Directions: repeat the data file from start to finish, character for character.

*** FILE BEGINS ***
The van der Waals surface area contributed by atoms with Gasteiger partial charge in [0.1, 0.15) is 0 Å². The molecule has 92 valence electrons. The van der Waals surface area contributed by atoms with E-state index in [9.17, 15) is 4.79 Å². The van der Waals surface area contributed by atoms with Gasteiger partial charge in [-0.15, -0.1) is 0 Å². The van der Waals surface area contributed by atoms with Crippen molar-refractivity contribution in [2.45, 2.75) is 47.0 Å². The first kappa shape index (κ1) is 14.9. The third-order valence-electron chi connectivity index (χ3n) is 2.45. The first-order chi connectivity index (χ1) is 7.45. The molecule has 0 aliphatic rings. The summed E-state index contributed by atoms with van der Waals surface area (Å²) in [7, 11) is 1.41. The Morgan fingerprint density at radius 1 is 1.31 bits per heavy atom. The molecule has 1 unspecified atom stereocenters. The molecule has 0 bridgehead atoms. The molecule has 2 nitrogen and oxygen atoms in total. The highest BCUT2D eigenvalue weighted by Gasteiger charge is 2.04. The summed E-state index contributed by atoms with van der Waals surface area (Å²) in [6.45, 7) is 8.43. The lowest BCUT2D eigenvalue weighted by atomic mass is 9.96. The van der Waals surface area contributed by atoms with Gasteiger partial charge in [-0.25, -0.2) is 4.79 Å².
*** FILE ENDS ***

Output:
The van der Waals surface area contributed by atoms with Gasteiger partial charge in [0.1, 0.15) is 0 Å². The molecule has 92 valence electrons. The van der Waals surface area contributed by atoms with E-state index in [9.17, 15) is 4.79 Å². The van der Waals surface area contributed by atoms with Gasteiger partial charge in [-0.15, -0.1) is 0 Å². The van der Waals surface area contributed by atoms with Crippen molar-refractivity contribution in [2.45, 2.75) is 47.0 Å². The first kappa shape index (κ1) is 14.9. The third-order valence-electron chi connectivity index (χ3n) is 2.45. The first-order chi connectivity index (χ1) is 7.45. The molecule has 0 aliphatic rings. The summed E-state index contributed by atoms with van der Waals surface area (Å²) in [7, 11) is 1.41. The Morgan fingerprint density at radius 1 is 1.31 bits per heavy atom. The molecule has 1 unspecified atom stereocenters. The molecule has 0 bridgehead atoms. The molecule has 2 nitrogen and oxygen atoms in total. The highest BCUT2D eigenvalue weighted by Gasteiger charge is 2.04. The summed E-state index contributed by atoms with van der Waals surface area (Å²) in [6.45, 7) is 8.43. The lowest BCUT2D eigenvalue weighted by atomic mass is 9.96. The van der Waals surface area contributed by atoms with Gasteiger partial charge in [-0.25, -0.2) is 4.79 Å².